Pablo Picasso Biography

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Pablo Picasso is one of the most influential artists during the 20th century in the form of cubism. Picasso was born on October 25, 1881, in Malaga, Spain. His mother was Dona Maria Picasso y Lopez and father was Don Jose Ruiz Blasco, which were both a teacher and a painter. During his childhood due to possessing a pair of watchful eyes that took in the situation and the surrounding with each glance, his mother often says that through those eyes he would be able to achieve greatness in life. With little to go by as a child, Picasso was able to make the best out of any situation with his pencil and drawing pad. At a very young age Picasso was taught how to paint by his father and as time progressed by the age of 13 Picasso had already surpassed …show more content…
At the age of 14 Picasso’s family moved to Barcelona, Spain, he immediately applied to the School of Fine Arts, which at the time was seen as the most prestigious art school. Due to the system of the school the students there were several years above Picasso, however due to his extraordinary skill his application was granted as an exception. After being accepted to the school instead of focusing on his studies, Picasso began to test the strict and rigid formalities of the school through skipping classes and roaming the streets of Barcelona sketching any scene that catches his eyes. After moving to Madrid in 1897, Picasso began to attend the Royal Academy of San Fernando. Due to the robotic way of teaching style that focus primarily on the classical arts and technique frustration erupted in Picasso’s letter to his friend stating the condition of learning; “They just go on and on about the same old stuff: Velazquez for painting, Michelangelo for sculpture.” Thus, returning to his past, Picasso began to wander the city painting whatever caught his eyes: beggars, prostitutes, gypsies, …show more content…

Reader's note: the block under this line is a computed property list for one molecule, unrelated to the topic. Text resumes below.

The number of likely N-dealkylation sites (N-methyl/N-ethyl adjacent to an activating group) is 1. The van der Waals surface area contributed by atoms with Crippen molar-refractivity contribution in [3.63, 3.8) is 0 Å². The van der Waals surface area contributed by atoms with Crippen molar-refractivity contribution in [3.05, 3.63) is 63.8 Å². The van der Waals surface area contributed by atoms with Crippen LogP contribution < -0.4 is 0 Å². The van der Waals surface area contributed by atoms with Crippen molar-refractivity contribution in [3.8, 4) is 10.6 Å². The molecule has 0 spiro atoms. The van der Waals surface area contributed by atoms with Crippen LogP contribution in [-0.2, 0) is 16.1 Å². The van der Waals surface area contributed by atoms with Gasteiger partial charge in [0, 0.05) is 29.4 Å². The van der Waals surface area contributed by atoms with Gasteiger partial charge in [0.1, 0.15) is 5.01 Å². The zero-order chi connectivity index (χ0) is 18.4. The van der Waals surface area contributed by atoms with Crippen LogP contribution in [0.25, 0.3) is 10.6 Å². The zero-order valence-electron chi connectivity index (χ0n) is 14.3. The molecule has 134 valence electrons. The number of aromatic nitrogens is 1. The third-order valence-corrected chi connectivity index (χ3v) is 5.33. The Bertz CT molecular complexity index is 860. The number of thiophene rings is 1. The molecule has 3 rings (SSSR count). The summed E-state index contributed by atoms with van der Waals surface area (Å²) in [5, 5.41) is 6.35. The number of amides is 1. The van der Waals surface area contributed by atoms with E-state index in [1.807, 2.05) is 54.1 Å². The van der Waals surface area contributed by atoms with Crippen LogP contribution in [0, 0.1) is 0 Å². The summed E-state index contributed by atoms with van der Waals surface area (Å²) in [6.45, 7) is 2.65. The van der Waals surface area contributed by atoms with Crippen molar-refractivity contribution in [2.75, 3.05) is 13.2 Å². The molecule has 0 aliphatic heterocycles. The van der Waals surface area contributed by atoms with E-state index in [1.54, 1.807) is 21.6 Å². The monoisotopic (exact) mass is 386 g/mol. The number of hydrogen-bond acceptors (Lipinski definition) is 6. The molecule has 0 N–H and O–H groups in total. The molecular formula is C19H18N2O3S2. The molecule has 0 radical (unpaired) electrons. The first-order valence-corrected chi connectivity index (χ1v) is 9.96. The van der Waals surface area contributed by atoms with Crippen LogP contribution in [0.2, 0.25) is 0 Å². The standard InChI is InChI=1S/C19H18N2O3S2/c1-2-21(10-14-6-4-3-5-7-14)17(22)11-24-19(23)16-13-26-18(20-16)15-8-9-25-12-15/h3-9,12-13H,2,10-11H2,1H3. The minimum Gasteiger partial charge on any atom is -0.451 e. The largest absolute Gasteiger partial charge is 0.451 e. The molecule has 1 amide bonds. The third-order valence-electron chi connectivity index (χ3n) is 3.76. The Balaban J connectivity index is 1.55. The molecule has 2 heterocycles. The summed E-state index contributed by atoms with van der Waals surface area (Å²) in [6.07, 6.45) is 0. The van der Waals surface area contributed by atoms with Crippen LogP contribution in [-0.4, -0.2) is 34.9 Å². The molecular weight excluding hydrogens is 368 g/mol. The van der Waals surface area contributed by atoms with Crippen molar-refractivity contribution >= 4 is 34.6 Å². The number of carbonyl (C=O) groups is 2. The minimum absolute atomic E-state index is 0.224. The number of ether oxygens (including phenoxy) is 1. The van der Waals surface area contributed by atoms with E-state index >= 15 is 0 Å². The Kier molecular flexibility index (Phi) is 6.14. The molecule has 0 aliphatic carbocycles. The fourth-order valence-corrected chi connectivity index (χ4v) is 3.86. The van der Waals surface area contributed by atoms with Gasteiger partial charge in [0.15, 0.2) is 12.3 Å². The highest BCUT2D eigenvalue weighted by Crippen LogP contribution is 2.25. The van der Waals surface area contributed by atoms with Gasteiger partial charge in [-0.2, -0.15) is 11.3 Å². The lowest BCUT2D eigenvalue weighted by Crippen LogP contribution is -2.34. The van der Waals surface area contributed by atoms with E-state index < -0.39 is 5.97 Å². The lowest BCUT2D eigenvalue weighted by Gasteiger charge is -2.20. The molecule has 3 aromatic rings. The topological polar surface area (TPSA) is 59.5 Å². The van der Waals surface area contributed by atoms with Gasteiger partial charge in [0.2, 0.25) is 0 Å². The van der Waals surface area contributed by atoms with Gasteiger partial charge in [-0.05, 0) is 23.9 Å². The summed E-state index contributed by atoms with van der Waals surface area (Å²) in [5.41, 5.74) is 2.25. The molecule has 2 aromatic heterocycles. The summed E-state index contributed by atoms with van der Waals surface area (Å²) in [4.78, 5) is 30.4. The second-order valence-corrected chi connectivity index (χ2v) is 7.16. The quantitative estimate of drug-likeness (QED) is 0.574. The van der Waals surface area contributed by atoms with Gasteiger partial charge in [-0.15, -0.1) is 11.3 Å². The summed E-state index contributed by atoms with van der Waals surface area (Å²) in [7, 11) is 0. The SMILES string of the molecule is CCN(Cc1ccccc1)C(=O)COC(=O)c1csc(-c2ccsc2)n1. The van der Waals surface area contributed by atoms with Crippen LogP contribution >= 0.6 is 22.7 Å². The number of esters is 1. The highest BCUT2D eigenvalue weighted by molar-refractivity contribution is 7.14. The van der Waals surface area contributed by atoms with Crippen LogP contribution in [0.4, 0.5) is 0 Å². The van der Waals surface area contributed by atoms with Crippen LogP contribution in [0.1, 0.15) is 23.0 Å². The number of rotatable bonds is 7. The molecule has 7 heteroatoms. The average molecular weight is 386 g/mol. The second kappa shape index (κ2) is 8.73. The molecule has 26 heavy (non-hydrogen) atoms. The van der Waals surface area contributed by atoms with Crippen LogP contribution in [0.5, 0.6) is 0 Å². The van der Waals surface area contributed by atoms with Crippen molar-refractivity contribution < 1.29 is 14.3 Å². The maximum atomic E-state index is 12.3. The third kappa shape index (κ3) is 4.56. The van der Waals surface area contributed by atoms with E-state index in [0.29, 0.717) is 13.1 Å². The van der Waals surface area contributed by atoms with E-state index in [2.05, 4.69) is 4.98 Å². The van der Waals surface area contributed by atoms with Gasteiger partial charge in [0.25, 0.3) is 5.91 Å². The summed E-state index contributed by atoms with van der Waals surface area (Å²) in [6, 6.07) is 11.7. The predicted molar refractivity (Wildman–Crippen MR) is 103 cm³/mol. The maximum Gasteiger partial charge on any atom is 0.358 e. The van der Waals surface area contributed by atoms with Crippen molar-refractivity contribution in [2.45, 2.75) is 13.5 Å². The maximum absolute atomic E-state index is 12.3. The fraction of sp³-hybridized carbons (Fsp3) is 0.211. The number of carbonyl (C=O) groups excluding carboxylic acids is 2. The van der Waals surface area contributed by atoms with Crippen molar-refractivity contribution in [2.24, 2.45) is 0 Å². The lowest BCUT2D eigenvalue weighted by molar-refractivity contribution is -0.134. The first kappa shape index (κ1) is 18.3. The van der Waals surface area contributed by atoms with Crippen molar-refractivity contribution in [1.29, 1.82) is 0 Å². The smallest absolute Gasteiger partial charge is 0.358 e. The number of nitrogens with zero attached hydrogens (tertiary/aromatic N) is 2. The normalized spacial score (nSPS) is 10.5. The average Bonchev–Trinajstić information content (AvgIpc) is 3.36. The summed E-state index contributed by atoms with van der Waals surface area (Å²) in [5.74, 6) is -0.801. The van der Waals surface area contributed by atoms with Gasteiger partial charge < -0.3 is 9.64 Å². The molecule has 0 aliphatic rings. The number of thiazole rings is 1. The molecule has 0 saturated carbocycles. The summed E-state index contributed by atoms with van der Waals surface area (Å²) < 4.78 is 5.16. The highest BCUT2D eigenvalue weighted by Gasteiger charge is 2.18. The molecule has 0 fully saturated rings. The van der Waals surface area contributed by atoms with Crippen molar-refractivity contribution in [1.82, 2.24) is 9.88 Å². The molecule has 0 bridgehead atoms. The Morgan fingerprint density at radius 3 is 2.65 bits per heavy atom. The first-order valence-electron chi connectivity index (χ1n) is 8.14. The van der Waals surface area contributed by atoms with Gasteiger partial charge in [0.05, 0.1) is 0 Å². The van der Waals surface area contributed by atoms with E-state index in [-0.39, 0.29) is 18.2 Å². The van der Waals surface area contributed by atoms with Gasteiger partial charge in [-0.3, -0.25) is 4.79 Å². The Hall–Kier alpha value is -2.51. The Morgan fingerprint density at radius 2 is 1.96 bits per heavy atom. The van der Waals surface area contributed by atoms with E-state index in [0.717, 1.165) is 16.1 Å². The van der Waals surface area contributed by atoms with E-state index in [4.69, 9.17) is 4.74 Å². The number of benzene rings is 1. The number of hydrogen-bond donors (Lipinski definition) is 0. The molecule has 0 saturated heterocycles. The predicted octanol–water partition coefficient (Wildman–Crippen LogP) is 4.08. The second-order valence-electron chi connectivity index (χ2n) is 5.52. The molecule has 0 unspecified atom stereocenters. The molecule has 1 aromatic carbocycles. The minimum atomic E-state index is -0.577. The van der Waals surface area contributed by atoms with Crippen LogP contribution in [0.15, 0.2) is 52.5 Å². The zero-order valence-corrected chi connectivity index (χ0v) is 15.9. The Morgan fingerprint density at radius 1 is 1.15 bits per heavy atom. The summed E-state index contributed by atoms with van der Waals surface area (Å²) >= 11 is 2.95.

With the beginning of the 20th century Picasso moved to Paris, France to open his own studio thus the beginning of the blue period. From the years 1901 to 1904 or the Blue period, Picasso began to use mainly the shades of blue and green to express his depression and loneliness at the loss of his dear friend, Carlos Casagemas. During this period the paintings that Picasso painted centered on depression expressed through scenes of: anguish, poverty, and isolation. The most recognized painting of the blue period includes a painting called “The Old Guitarist”, which was finished in 1903. In the coming years of 1905 the feeling of anguish was relief as life became brighter for Picasso. Through overcoming the death of his friend, falling in love with his model, and obtaining an extraordinary patron Picasso transition into the period of Rose (named after the colors that were primarily used in his paintings: pink, beige, and red). With the end of the Rose period a newfound art style began to emerge within Picasso that is later known as

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